Cover image for US design 1975-2000 : [in conjunction with the exhibition of the same name organized by the Denver Art Museum ; exhibition tour: Denver Art Museum, Denver, Colorado, February-May 2002 ; Bass Museum of Art, Miami, Florida, February-May 2003 ; American Craft Museum, New York, New York, June-October 2003 ; Memphis Brooks Museum of Art, Memphis, Tennessee, November 2003-February 2004]
Title:
US design 1975-2000 : [in conjunction with the exhibition of the same name organized by the Denver Art Museum ; exhibition tour: Denver Art Museum, Denver, Colorado, February-May 2002 ; Bass Museum of Art, Miami, Florida, February-May 2003 ; American Craft Museum, New York, New York, June-October 2003 ; Memphis Brooks Museum of Art, Memphis, Tennessee, November 2003-February 2004]
Publication Information:
Munich : Prestel, [2001]

©2001
Physical Description:
255 pages : many illustrations (mostly color) ; 31 cm
General Note:
Exhibition catalog.
Language:
English
ISBN:
9783791326849
Format :
Book

Available:*

Library
Call Number
Material Type
Home Location
Status
Central Library NK1404 .U7 2001 Adult Non-Fiction Non-Fiction Area-Oversize
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Reviews 2

Booklist Review

Look around you. Unless you're in the wilderness, your eyes will alight on a remarkable array of man-made objects in a man-made environment, everything from a pen to a coffee cup, computer, desk, window, street, and automobile. Yet, in spite of the pervasiveness of industrial design, its process, motives, and consequences are not well understood, a conceptual gap these three books seek to fill. Heskett, a professor of design at Chicago's Illinois Institute of Technology and author of the textbook Industrial Design (1981), defines design in a "meaningful, holistic sense" by working from the recognition that "design is one of the basic characteristics of what it is to be human, and an essential determinant of the quality of human life." In a notably lucid narrative rich in provocative examples, he succinctly traces design's development from the earliest of technological breakthroughs to today's frenzied array of gadgets, graphics, and objects great and small, essential and frivolous. He goes beyond the classic duo of form and function to discuss utility and significance and to differentiate between the ephemeral and the enduring. Toledo, Ohio, isn't the city that first comes to mind as a design capital, but, in fact, it was a mecca for industrial designers at the dawn of the twentieth century, thanks to a socially responsible glass manufacturer named Edward Drummond Libbey, who built a factory and founded an art museum. Inspired by a utopian vision of the union of art and industry, Libbey and his colleagues established the influential Toledo Museum School of Design at the heart of a community of cutting-edge designers and manufacturers who produced everything from scales to picture windows, bicycles, glassware, and Jeeps. This lively, well-illustrated volume, which features a roster of engaging contributors, including Heskett, celebrates the Toledo's "pioneering enthusiasm for modern industrial design," a key phase in the evolution of design in America. The texture and timbre of twentieth-century American life were created by a flood of mass-produced products that reached astonishing proportions with the advent of the digital revolution. Design historians are just beginning to get a hook on the hectic era that delivered the Post-it Note, Stealth bomber, personal computer, ergonomic design, and Rollerblades. USDesign, 1975^-2000, the print facet of a traveling exhibition organized by the Denver Art Museum, covers the diverse and progressive work of late-century architectural, graphic, decorative, and industrial designers by presenting a wealth of intriguing illustrations and text that combines design theory with discussion of manufacturing and marketing techniques forged in the increasingly global marketplace. Fanciful concepts, sheer extravagance, and good old-fashioned problem solving are all evident in this instructive and enjoyable overview. --Donna Seaman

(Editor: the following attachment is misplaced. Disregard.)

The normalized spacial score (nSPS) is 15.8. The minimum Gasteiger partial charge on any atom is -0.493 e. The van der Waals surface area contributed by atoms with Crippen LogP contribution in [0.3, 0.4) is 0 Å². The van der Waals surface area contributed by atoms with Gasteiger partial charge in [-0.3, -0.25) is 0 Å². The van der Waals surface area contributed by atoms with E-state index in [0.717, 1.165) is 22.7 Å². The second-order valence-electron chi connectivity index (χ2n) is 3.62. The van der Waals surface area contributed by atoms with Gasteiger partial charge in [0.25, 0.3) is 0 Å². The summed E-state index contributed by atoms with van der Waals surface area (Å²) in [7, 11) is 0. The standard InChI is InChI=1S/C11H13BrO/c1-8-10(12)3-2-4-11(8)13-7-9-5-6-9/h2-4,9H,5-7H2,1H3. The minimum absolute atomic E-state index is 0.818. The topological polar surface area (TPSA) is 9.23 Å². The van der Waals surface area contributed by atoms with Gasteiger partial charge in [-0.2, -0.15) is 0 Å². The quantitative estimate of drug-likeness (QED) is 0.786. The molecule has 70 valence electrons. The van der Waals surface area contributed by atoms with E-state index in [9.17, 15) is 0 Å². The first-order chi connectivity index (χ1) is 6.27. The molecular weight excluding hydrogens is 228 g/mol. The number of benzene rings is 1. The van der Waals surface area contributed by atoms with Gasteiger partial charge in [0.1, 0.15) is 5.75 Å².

Choice Review

US Design, 1975-2000 elegantly chronicles the last quarter century of design in the US through text and photographs. The 250-plus pages are divided into five basic sections discussing architecture and industrial and graphic design, concluding with a ten-page biographical section. The 12 by 9.5-inch hardcover format serves as a catalog in conjunction with an exhibition of the same name organized by the Denver Art Museum. The pictures and essays pose the question of what "constitutes an American designer and design." Tracing the impact of design from the 18th century, the catalog begins to assess and celebrate the pluralism that was one of the major characteristic features of contemporary design. Styles and theories were abandoned for a more eclectic approach, resulting in a variety of viewpoints. The book is a major accomplishment and should be included in the libraries of all institutions that support inquiry into the history and theory of contemporary American design. General readers; upper-division undergraduates through professionals. D. Ichiyama Purdue University


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